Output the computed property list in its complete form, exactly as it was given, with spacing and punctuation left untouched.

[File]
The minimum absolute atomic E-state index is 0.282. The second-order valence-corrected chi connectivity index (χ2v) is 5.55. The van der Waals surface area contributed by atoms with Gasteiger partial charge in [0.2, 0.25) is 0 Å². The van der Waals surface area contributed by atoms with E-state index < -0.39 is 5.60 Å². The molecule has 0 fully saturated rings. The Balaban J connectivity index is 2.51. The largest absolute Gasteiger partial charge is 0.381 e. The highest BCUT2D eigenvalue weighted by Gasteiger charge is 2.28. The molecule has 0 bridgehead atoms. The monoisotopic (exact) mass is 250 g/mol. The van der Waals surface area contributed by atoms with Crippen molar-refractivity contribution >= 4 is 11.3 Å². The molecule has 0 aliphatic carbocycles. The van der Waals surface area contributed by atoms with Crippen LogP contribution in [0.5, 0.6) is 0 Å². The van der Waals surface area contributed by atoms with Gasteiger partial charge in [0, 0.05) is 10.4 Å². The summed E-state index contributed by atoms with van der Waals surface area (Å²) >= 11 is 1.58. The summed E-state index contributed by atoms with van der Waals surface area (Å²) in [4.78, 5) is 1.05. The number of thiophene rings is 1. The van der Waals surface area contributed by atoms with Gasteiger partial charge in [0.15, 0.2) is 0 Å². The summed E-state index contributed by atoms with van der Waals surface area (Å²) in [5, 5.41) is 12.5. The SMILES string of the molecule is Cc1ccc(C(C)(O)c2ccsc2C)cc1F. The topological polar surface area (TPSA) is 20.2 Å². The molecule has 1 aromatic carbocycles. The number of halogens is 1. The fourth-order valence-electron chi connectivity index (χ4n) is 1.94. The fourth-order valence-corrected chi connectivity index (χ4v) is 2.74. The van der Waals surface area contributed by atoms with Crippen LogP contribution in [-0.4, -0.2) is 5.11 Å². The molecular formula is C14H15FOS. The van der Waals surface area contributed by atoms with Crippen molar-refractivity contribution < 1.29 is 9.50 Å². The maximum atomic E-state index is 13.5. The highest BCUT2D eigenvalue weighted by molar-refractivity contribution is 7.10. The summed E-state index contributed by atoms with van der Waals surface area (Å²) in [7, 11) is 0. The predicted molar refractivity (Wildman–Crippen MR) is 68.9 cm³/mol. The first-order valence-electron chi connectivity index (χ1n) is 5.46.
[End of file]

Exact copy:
The minimum absolute atomic E-state index is 0.282. The second-order valence-corrected chi connectivity index (χ2v) is 5.55. The van der Waals surface area contributed by atoms with Gasteiger partial charge in [0.2, 0.25) is 0 Å². The van der Waals surface area contributed by atoms with E-state index < -0.39 is 5.60 Å². The molecule has 0 fully saturated rings. The Balaban J connectivity index is 2.51. The largest absolute Gasteiger partial charge is 0.381 e. The highest BCUT2D eigenvalue weighted by Gasteiger charge is 2.28. The molecule has 0 bridgehead atoms. The monoisotopic (exact) mass is 250 g/mol. The van der Waals surface area contributed by atoms with Crippen molar-refractivity contribution >= 4 is 11.3 Å². The molecule has 0 aliphatic carbocycles. The van der Waals surface area contributed by atoms with Crippen LogP contribution in [0.5, 0.6) is 0 Å². The van der Waals surface area contributed by atoms with Gasteiger partial charge in [0, 0.05) is 10.4 Å². The summed E-state index contributed by atoms with van der Waals surface area (Å²) >= 11 is 1.58. The summed E-state index contributed by atoms with van der Waals surface area (Å²) in [4.78, 5) is 1.05. The number of thiophene rings is 1. The van der Waals surface area contributed by atoms with Gasteiger partial charge in [0.15, 0.2) is 0 Å². The summed E-state index contributed by atoms with van der Waals surface area (Å²) in [5, 5.41) is 12.5. The SMILES string of the molecule is Cc1ccc(C(C)(O)c2ccsc2C)cc1F. The topological polar surface area (TPSA) is 20.2 Å². The molecule has 1 aromatic carbocycles. The number of halogens is 1. The fourth-order valence-electron chi connectivity index (χ4n) is 1.94. The fourth-order valence-corrected chi connectivity index (χ4v) is 2.74. The van der Waals surface area contributed by atoms with Crippen LogP contribution in [-0.4, -0.2) is 5.11 Å². The molecular formula is C14H15FOS. The van der Waals surface area contributed by atoms with Crippen molar-refractivity contribution < 1.29 is 9.50 Å². The maximum atomic E-state index is 13.5. The highest BCUT2D eigenvalue weighted by molar-refractivity contribution is 7.10. The summed E-state index contributed by atoms with van der Waals surface area (Å²) in [7, 11) is 0. The predicted molar refractivity (Wildman–Crippen MR) is 68.9 cm³/mol. The first-order valence-electron chi connectivity index (χ1n) is 5.46.